Is Apple Shooting Itself In The Foot With App Policies?
Might Apple be harming itself in the long run in its bid for more money and control over how subscription content is sold via its devices?
That’s what Ced Kurtz at Pittsburgh Post-Gazette argues in a recent piece which illustrates exactly how Apple may harm publishers, the future of digital publishing, and itself.
Kurtz illustrates the many gotchas which are part of Apple’s app policy and how the app policy, which goes into effect in June, is bad for publishers and for Apple itself.
So it’s clear why Apple’s plan is not good for publishers.
Why isn’t it good for Apple? It’s a matter of immediate profit versus future business.
Tablet computers are widely seen as the best way to read digital newspapers and magazines. Last fall, iPads represented 95 percent of the tablet market.
But with dozens of tablets coming to market based on Google’s Android operating system, that market dominance won’t hold. Apple’s share has already slipped to 75 percent.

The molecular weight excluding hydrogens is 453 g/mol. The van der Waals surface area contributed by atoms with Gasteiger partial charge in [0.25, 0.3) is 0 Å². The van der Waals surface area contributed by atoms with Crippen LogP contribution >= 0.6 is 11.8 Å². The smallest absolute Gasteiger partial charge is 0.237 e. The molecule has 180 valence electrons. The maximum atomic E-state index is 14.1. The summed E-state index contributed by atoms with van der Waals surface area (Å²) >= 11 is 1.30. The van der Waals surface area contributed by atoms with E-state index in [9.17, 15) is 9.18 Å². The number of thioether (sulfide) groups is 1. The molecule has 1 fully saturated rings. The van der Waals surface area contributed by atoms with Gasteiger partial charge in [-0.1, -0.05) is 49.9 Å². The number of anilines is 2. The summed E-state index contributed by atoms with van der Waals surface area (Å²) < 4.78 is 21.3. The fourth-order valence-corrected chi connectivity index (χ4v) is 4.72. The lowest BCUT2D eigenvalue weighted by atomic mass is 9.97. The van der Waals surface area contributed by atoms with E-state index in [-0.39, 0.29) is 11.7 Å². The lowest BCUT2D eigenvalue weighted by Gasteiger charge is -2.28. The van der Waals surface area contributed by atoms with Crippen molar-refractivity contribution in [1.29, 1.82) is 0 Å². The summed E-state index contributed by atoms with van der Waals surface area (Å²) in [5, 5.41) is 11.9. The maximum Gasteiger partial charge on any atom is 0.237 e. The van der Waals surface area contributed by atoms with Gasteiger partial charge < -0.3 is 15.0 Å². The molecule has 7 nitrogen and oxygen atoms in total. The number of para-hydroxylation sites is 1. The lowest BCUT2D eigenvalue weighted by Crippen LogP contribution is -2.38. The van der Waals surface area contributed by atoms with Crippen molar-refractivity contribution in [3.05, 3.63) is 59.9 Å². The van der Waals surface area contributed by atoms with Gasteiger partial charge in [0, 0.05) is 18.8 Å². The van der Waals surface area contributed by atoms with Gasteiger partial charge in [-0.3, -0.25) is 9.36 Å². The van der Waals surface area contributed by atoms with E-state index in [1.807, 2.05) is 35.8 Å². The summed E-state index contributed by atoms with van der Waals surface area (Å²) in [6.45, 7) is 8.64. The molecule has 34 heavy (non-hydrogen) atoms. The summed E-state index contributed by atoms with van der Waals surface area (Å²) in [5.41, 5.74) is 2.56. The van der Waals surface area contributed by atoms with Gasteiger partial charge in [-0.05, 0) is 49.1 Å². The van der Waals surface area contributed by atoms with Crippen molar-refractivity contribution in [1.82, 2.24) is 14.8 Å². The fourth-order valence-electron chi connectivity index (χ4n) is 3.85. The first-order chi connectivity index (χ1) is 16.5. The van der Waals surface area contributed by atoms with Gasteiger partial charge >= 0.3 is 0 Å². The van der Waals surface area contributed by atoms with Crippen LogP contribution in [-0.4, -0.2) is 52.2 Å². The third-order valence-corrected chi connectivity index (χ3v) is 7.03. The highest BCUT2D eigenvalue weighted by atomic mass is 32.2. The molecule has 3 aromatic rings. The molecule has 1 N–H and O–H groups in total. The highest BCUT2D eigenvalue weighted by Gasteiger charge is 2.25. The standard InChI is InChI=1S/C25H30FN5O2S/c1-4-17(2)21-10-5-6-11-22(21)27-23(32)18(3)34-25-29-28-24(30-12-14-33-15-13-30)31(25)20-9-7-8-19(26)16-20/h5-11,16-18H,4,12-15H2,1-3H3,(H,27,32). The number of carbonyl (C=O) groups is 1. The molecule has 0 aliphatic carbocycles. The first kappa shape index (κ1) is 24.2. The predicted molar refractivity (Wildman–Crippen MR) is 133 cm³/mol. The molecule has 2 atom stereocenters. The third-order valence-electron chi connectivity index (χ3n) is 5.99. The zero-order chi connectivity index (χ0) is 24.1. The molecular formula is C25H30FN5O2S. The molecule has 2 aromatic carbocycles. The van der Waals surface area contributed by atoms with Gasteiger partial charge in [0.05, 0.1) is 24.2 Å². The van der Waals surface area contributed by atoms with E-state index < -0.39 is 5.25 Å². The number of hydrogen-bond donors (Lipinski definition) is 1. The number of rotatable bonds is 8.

At the same time that Apple announced its subscription plan, Google announced its one-click service. You can bet that button will be in Android apps on every tablet. And Google takes only 10 percent and shares all subscriber information.
Beyond giving its competitors an opening, Apple has created a lot of ill will in the publishing community. And the Wall Street Journal reported that antiitrust enforcers are looking at the policy.
As viable alternatives to iPads become more available, content providers will remember Apple’s rapacious ways. If you want to see an example of a device that didn’t have buy-in from content providers, just look at Google TV, a total failure.
Read the whole piece at the Pittsburgh Post-Gazette.